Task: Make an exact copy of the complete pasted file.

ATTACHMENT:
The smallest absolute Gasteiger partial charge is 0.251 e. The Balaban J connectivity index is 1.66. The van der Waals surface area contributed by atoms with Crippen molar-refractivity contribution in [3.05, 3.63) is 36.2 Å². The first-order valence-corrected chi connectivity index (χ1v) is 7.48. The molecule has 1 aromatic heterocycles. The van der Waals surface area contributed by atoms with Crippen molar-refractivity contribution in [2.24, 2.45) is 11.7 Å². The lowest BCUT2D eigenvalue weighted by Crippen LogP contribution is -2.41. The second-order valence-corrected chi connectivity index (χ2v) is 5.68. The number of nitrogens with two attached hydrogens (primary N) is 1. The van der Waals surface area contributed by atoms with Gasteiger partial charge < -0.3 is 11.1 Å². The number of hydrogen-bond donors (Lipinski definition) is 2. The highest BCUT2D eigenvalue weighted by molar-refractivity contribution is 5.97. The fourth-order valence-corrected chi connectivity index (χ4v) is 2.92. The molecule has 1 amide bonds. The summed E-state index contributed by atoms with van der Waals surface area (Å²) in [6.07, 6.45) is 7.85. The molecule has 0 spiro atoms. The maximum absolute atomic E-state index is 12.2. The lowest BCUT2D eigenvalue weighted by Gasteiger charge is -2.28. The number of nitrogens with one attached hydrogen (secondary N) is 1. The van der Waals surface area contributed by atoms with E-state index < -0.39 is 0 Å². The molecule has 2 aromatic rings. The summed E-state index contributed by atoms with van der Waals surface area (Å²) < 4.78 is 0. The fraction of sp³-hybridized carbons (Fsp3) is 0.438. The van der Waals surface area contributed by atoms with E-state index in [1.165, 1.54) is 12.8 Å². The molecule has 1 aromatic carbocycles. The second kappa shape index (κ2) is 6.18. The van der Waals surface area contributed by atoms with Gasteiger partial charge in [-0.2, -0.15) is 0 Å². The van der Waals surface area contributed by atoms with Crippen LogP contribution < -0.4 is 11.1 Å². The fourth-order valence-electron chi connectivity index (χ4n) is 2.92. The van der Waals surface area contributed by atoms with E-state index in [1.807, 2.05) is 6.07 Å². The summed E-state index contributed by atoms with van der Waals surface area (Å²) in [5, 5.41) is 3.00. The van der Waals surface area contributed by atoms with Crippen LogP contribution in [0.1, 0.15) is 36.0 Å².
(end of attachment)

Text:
The smallest absolute Gasteiger partial charge is 0.251 e. The Balaban J connectivity index is 1.66. The van der Waals surface area contributed by atoms with Crippen molar-refractivity contribution in [3.05, 3.63) is 36.2 Å². The first-order valence-corrected chi connectivity index (χ1v) is 7.48. The molecule has 1 aromatic heterocycles. The van der Waals surface area contributed by atoms with Crippen molar-refractivity contribution in [2.24, 2.45) is 11.7 Å². The lowest BCUT2D eigenvalue weighted by Crippen LogP contribution is -2.41. The second-order valence-corrected chi connectivity index (χ2v) is 5.68. The number of nitrogens with two attached hydrogens (primary N) is 1. The van der Waals surface area contributed by atoms with Gasteiger partial charge < -0.3 is 11.1 Å². The number of hydrogen-bond donors (Lipinski definition) is 2. The highest BCUT2D eigenvalue weighted by molar-refractivity contribution is 5.97. The fourth-order valence-corrected chi connectivity index (χ4v) is 2.92. The molecule has 1 amide bonds. The summed E-state index contributed by atoms with van der Waals surface area (Å²) in [6.07, 6.45) is 7.85. The molecule has 0 spiro atoms. The maximum absolute atomic E-state index is 12.2. The lowest BCUT2D eigenvalue weighted by Gasteiger charge is -2.28. The number of nitrogens with one attached hydrogen (secondary N) is 1. The van der Waals surface area contributed by atoms with E-state index < -0.39 is 0 Å². The molecule has 2 aromatic rings. The summed E-state index contributed by atoms with van der Waals surface area (Å²) < 4.78 is 0. The fraction of sp³-hybridized carbons (Fsp3) is 0.438. The van der Waals surface area contributed by atoms with E-state index in [1.165, 1.54) is 12.8 Å². The molecule has 1 aromatic carbocycles. The second kappa shape index (κ2) is 6.18. The van der Waals surface area contributed by atoms with Gasteiger partial charge in [-0.2, -0.15) is 0 Å². The van der Waals surface area contributed by atoms with Crippen LogP contribution < -0.4 is 11.1 Å². The fourth-order valence-electron chi connectivity index (χ4n) is 2.92. The van der Waals surface area contributed by atoms with E-state index in [1.807, 2.05) is 6.07 Å². The summed E-state index contributed by atoms with van der Waals surface area (Å²) in [5, 5.41) is 3.00. The van der Waals surface area contributed by atoms with Crippen LogP contribution in [0.1, 0.15) is 36.0 Å².